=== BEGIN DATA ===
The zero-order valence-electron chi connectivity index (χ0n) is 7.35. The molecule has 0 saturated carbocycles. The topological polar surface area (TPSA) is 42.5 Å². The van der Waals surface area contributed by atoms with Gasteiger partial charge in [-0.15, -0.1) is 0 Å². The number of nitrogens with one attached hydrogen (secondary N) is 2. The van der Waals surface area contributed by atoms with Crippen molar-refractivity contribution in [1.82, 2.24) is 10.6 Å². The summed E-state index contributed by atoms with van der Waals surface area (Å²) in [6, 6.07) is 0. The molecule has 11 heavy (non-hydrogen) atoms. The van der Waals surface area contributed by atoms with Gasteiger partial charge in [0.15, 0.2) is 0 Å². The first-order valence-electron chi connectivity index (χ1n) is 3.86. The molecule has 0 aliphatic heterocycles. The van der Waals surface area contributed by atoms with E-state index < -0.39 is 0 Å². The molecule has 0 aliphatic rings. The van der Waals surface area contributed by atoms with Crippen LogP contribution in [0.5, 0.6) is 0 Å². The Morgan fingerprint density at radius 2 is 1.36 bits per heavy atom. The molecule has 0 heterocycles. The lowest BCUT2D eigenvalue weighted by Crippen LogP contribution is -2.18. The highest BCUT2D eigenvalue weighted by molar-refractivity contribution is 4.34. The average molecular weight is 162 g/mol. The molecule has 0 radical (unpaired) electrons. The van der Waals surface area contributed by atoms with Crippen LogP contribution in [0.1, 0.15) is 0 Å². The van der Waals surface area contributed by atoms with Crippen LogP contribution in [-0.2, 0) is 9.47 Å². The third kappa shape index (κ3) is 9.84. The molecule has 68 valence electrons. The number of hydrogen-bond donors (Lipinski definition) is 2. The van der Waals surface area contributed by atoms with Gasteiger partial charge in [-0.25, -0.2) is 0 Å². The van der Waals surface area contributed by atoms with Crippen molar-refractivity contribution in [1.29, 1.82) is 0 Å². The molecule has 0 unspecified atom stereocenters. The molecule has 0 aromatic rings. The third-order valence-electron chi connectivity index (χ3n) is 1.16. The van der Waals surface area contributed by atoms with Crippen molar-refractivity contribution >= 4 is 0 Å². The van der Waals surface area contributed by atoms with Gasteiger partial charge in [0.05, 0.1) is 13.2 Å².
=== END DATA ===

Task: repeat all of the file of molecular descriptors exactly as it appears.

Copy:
The zero-order valence-electron chi connectivity index (χ0n) is 7.35. The molecule has 0 saturated carbocycles. The topological polar surface area (TPSA) is 42.5 Å². The van der Waals surface area contributed by atoms with Gasteiger partial charge in [-0.15, -0.1) is 0 Å². The number of nitrogens with one attached hydrogen (secondary N) is 2. The van der Waals surface area contributed by atoms with Crippen molar-refractivity contribution in [1.82, 2.24) is 10.6 Å². The summed E-state index contributed by atoms with van der Waals surface area (Å²) in [6, 6.07) is 0. The molecule has 11 heavy (non-hydrogen) atoms. The van der Waals surface area contributed by atoms with Gasteiger partial charge in [0.15, 0.2) is 0 Å². The first-order valence-electron chi connectivity index (χ1n) is 3.86. The molecule has 0 aliphatic heterocycles. The van der Waals surface area contributed by atoms with E-state index < -0.39 is 0 Å². The molecule has 0 aliphatic rings. The van der Waals surface area contributed by atoms with Crippen LogP contribution in [0.5, 0.6) is 0 Å². The Morgan fingerprint density at radius 2 is 1.36 bits per heavy atom. The molecule has 0 heterocycles. The lowest BCUT2D eigenvalue weighted by Crippen LogP contribution is -2.18. The highest BCUT2D eigenvalue weighted by molar-refractivity contribution is 4.34. The average molecular weight is 162 g/mol. The molecule has 0 radical (unpaired) electrons. The van der Waals surface area contributed by atoms with Crippen LogP contribution in [0.1, 0.15) is 0 Å². The van der Waals surface area contributed by atoms with Crippen LogP contribution in [-0.2, 0) is 9.47 Å². The third kappa shape index (κ3) is 9.84. The molecule has 68 valence electrons. The number of hydrogen-bond donors (Lipinski definition) is 2. The van der Waals surface area contributed by atoms with Gasteiger partial charge in [-0.25, -0.2) is 0 Å². The van der Waals surface area contributed by atoms with Crippen molar-refractivity contribution in [1.29, 1.82) is 0 Å². The molecule has 0 unspecified atom stereocenters. The molecule has 0 aromatic rings. The third-order valence-electron chi connectivity index (χ3n) is 1.16. The van der Waals surface area contributed by atoms with Crippen molar-refractivity contribution >= 4 is 0 Å². The van der Waals surface area contributed by atoms with Gasteiger partial charge in [0.05, 0.1) is 13.2 Å².